The Dutch success in the relay is still historically unique

The Dutch success in the relay is still historically unique

“This 4 x 100 meter relay – we can safely assume – was again the work of Mrs. Fanny Blankers-Queen,” said radio commentator Peter Kniggins after the final match at the London Olympic Games in 1948. The golden race quarters were run by three other Dutch athletes: Xenia Stad-de Jong, Nettie Witziers-Timmer and Gerda van der Kade-Koudijs.

But Knegjens saw this to be true. On the last switch, 1st place wasn’t in sight. Blankers-Koen’s long strides, also known as Flying Housewife, eventually gave teams from Australia and Canada back. Her games were anyway: in addition to 4 × 100, she also won gold in the 100 m, 200 m and 80 m hurdles.

The success of the relay in London was unique in the history of national athletics. It never came from a very successful tradition of such songs. Only now with Olympic qualification for five teams (women, men and mixed) can the Netherlands once again dream of medals in the Games.

An allusion to customs long before the beginning of the Christian era

The beauty of the carryover numbers is that they clearly indicate customs that existed long before the beginning of the Christian era. Until then, communication over greater distances sometimes went through different contestants who relayed important messages to each other along the way. The ancient Greeks also had rituals in which a flame was passed on. The echo of this can be seen in the context of the Olympic Fire, which has been brought to the Games site by many hands from Olympia since 1936.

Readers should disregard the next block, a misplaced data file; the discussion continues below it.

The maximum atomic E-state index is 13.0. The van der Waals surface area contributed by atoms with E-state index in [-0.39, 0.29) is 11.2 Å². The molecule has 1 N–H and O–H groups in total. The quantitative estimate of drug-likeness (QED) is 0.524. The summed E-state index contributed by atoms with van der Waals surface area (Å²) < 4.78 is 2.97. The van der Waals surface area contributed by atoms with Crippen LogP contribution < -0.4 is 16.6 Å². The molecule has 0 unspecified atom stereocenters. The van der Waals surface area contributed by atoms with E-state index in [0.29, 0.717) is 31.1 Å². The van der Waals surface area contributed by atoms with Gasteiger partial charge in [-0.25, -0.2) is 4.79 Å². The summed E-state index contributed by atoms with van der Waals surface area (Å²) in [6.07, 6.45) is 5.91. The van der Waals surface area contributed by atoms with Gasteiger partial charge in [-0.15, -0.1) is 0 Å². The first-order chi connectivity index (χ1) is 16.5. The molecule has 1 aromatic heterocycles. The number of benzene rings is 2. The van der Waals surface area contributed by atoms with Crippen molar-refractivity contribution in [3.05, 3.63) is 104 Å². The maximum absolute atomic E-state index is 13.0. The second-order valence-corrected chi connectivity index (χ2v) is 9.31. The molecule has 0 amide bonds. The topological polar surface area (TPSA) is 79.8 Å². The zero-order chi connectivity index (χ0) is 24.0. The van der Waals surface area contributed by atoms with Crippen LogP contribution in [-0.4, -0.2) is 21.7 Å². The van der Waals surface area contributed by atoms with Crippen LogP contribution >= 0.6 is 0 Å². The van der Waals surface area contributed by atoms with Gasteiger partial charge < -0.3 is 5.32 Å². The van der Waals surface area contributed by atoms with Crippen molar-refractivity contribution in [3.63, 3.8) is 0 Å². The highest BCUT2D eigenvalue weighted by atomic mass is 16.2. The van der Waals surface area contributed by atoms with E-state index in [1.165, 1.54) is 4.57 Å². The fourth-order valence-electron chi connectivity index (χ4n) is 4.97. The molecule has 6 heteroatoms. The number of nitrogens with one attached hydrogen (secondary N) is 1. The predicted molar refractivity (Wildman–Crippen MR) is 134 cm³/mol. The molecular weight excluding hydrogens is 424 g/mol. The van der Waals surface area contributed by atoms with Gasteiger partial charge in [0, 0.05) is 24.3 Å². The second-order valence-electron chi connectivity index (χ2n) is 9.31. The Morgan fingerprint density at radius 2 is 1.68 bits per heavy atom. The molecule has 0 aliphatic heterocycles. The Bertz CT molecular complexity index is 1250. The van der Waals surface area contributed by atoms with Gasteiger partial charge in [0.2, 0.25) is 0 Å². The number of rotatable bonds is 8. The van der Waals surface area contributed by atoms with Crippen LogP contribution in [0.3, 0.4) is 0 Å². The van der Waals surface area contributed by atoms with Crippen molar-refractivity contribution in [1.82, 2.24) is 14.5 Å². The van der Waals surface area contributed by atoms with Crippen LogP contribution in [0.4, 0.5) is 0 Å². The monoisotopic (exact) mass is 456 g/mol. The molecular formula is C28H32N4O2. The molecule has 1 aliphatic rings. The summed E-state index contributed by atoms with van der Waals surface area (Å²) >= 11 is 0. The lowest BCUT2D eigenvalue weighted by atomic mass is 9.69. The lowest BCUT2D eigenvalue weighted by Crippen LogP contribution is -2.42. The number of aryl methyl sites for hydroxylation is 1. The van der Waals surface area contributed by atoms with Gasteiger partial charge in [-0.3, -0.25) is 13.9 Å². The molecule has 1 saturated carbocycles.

In athletics, Americans began the substitutions in the 1880s. Athletes ran with the flag. This often led to Hell, which is why the current more practical wand was chosen not long ago. Not that this results in trouble-free replacements: important relay events still end up regularly eliminating teams due to falling sticks or transfers outside of designated areas.

The first three Olympiad of the modern era (1896, 1900, 1904) had no successive numbers. The first men’s relay, a team effort in a solo sport, was shown at the 1908 Games in London. As with the later 4 x 400 meters, the four athletes covered a total of 1,600 meters, but the distances were unevenly distributed in this case. He was the first runner to reach 200 meters, the third to 400 meters, and the last runner to 800 meters.

He disappeared in the 1912 Olympics in Stockholm

This 200-200-400-800 model disappeared at the 1912 Olympics in Stockholm, where the 4x100m and 4x400m men’s runs for the first time. The British team won the gold in the shortest distance, while the US team won the longest.

Women ran the 4 x 100 meters for the first time at the 1928 Olympic Games in Amsterdam. The home team finished fifth by about 1.5 seconds behind the gold medal winner, the Canadian team. Some newspapers really disliked him: “We are not a fan of running by women and we think the sport is promoting ‘the skinny line’ too much. ”

The women’s 4 x 400m Olympic relay scoop had to wait until the 1972 Olympic Games in Munich. Athletes from East Germany won, ahead of their counterparts in the United States and West Germany.

Athletics at the Olympic Games in Tokyo next summer has another novelty: 4 x 400 meters with two women and two men. The Netherlands has already qualified for this. Mixed relay races are also introduced in swimming and triathlon.

Paul van der Sten reviews the news every week Historical eyeglasses.

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